They take a bit more TLC, but IMO, there is a greater return on the investment (the investment being the TLC - the return being the feeling you get when riding it) than the Jap bikes.
 
J

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Discussion Starter #3
thanks for the info!! That is a great help.
What belts does a Ducati have? I know this particular bike is a chain drive. Is there a belt for timing?
Thanks again.
 

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the cams are belt driven

:)

on the clutch side of the motor, there should be two covers that look similar to this:



Only those are carbon fiber, the ones on that bike won't be.

The belts are under these covers.
 
J

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Discussion Starter #5
JDuc,
if you lost a belt while running will you ruin the top end?
How long will a timing belt last, and can you change them yourself?
This just opened up a whole new can for me.
The Duc addiction has already begun :)
 

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hehe - glad I could be of assistance in helping someone feed their addiction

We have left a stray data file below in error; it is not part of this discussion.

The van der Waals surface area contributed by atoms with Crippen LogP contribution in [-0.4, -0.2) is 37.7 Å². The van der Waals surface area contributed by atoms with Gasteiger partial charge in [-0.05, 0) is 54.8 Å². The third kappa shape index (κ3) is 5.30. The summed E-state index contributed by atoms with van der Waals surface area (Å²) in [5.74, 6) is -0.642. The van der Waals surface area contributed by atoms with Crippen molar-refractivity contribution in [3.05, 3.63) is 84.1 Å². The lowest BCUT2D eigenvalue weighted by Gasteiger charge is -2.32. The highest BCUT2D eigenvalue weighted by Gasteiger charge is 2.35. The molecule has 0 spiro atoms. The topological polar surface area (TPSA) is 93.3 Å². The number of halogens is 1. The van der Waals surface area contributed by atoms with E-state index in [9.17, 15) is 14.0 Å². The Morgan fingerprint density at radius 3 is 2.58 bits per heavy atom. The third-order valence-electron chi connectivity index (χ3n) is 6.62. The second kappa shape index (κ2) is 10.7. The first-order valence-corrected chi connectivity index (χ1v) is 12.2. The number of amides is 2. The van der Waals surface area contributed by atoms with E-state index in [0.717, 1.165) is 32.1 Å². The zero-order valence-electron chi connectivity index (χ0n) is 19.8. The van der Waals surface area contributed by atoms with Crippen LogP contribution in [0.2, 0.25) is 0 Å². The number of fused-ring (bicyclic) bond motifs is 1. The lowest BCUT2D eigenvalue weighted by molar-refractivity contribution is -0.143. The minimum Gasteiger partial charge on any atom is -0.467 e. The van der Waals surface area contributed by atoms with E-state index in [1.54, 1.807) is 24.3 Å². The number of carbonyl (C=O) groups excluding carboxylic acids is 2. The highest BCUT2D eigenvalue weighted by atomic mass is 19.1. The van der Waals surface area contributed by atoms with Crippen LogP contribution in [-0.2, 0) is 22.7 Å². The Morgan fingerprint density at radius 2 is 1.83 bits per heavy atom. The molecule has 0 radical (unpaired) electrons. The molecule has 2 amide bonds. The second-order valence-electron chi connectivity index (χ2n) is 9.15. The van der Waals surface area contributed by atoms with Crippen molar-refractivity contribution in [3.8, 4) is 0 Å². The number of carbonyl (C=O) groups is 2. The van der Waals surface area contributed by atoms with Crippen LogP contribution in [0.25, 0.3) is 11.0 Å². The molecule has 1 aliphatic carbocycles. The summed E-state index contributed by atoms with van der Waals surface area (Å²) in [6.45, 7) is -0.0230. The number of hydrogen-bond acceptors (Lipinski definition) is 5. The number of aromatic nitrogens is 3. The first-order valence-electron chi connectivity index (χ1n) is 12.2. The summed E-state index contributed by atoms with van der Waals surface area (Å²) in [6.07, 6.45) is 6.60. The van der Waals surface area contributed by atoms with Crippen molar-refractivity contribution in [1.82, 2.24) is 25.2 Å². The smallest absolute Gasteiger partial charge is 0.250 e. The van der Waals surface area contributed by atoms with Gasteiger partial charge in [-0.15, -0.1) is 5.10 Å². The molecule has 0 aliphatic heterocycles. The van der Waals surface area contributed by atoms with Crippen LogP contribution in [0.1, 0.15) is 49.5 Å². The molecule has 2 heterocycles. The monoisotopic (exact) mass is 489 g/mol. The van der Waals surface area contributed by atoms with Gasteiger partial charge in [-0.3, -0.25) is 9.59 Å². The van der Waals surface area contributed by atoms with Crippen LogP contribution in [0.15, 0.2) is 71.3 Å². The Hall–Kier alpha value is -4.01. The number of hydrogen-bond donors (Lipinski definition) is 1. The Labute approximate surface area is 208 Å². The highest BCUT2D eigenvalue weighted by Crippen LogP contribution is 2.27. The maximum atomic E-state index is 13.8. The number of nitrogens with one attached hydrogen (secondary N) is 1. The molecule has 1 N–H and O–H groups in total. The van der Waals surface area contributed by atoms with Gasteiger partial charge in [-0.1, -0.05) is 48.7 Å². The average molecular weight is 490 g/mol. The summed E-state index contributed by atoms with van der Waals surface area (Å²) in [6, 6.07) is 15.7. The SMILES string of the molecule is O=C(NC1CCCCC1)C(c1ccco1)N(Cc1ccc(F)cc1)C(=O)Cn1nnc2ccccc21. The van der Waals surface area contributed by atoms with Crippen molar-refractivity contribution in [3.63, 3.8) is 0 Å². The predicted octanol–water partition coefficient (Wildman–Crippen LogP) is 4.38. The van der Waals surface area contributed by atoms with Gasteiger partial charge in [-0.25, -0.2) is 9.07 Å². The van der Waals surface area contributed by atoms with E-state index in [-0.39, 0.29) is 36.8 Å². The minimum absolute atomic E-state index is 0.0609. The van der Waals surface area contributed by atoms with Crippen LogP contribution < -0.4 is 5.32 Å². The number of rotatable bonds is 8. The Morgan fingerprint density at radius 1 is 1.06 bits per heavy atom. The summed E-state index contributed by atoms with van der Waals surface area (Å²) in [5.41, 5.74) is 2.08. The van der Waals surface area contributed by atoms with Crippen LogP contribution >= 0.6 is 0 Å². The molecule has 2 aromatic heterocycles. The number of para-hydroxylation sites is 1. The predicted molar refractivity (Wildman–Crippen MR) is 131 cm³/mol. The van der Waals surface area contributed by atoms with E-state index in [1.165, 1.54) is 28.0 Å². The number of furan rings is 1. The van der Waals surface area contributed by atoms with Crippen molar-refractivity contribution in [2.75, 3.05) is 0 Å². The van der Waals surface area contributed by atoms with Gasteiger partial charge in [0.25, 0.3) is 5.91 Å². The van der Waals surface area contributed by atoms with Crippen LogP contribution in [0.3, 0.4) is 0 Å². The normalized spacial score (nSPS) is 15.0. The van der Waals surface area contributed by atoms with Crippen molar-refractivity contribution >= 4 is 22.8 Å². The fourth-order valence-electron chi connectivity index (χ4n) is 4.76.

:D

The belts are supposed to be replaced every 2 years or 12k miles, whichever comes first.

They can be replaced on your own, but you need to know what you are doing otherwise you can mess up the timing.

I'd recomend buying the DesmoTimes manual (http://www.desmotimes.com) and the shop manual for your bike if you plan on working on it on your own..

If a timing belt fails, you could essentially drop the top end into the motor, Which could be BIG problems.

However, it's extremely rare when the belts have been maintainted and replaced as needed.

Ducati also makes a 'red' belt (has a strip of red stuff in it) that is supposed to be even stronger...not sure about the $$ though.
 
J

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Discussion Starter #7
So, here is another question....